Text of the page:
The Anti-Quick Fix

This post is a bit of a departure from the stock options post that I’m working on to cap off this month, as part of the stock compensation series. I promise that will come soon. For now, enjoy!

Shiny hunting is an incredibly niche part of gaming culture. You start as a fan of Pokemon. Then you want to collect rare Pokemon. Then you want to collect the rarest, alternate patterns of Pokemon. Lastly, you decide that you want to devote a significant chunk of your limited time alive to doing this. Yet, by doing it, you just might accomplish a unique feat that no one else has. Just take a look at the YouTuber Reversal and his quest for a shiny Feebas.

Speed running a game is similarly niche. It requires that you accelerate your ability to beat the same game with each attempt, eventually progressing your fine actions to the point of near-perfection. The end result of a thousand hours practicing a game is that you can beat it faster than anyone else in the world…for the five hundredth time. Take a look at the creators who partner for Games Done Quick to get an idea about the size of the speed running community.

Completionism in a game like Runescape seems to stem from the opposite. The idea is to have the most XP possible in every skill, for the sake of accomplishment itself. It means the most hours in the game as compared to anyone else. It is a constant push-pull between you, the developers, and your competitors as new skills come out or new quests are released. It’s a destination you may never permanently reach, but which will have its own intense journey.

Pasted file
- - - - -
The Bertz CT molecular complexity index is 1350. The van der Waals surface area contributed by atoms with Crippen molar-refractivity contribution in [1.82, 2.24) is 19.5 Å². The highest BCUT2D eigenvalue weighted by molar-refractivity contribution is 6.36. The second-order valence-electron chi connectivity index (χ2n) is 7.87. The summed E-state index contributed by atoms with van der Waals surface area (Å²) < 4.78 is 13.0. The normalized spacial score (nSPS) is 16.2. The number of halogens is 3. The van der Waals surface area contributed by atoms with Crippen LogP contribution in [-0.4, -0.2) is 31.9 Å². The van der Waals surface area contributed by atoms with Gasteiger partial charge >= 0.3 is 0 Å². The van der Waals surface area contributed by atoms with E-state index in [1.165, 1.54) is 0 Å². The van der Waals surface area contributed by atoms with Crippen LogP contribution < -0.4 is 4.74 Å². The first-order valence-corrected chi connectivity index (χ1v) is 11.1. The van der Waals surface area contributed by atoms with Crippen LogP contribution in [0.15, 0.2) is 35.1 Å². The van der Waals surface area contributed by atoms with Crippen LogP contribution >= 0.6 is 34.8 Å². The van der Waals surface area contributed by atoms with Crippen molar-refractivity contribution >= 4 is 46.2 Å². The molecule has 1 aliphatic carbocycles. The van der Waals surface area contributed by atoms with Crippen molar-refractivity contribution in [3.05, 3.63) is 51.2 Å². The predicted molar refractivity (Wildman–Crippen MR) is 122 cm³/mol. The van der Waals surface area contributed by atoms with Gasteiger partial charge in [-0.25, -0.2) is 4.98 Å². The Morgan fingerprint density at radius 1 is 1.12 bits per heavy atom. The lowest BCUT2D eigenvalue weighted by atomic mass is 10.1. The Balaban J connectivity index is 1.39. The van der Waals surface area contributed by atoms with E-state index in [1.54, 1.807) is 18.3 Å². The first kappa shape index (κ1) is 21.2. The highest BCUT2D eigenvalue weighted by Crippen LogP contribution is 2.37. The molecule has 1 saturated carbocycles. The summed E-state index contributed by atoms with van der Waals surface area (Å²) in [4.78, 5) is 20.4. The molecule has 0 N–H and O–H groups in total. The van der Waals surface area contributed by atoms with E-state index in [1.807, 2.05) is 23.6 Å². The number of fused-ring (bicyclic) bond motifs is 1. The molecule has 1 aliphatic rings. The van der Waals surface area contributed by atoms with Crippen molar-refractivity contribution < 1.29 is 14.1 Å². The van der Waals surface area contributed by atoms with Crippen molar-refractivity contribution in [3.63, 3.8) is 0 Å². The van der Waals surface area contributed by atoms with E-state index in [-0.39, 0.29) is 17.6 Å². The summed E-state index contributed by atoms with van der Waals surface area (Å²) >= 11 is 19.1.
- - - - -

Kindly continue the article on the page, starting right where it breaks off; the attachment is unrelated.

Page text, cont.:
What do these gaming niches have in common?


What do all three of these niche gaming trends have in common? They aren’t a quick fix. These trends are built off of days, weeks, months, or years of deliberate (and often slow) progress to a goal that only the individual can decide matters. They are the anti-quick fix. The very definition of the journey being placed before the destination, though the destination may have been the initial motivation. These trends aren’t unique in nerd culture at all – from collecting whole sets of trading cards or comics to rewatching niche shows like Firefly a dozen times, these repetitive acts are about a sense of completing an achievement.

So why do we look for a quick fix when it comes to our money? Both nerds and non-nerds alike spend decades looking for a path to riches via some gigantic windfall. Look no further than the number of people who buy lottery tickets to understand that the thrill of paying $20 to win 20 million is by far more exciting than the boring steps of deliberate financial progress.

Don’t Go For the Quick Fix

For most of us, creating wealth is going to take time. It will likely bring challenges, unique moments of success, and will require both adaptation and persistence. But the anti-quick fix has always been that way. So this is no new information.

The worst part of this is that you likely can’t rely on the ‘quick fixes’ to get rich. There’s no magic bullet, singular product, or best strategy to hack your way to wealth. The work of insuring your financial stability will take that intentionality, effort, and dedication that is so difficult to muster. It will also take knowledge, planning, and strategy.

The best part of this news is that there’s a lot of opportunity to choose your own journey here. There’s hundreds or thousands of paths available to take you from where you are to a sense of financial progress and stability. You just need to find your preferred sense of balance, a way to get compensation within that sense of balance, and save so that you can take breaks (and retire permanently some day.)

Easier said than done, for sure. If you’re looking for help deciding these things, that’s what I do! Grab some time on my calendar at openworldfp.youcanbook.me

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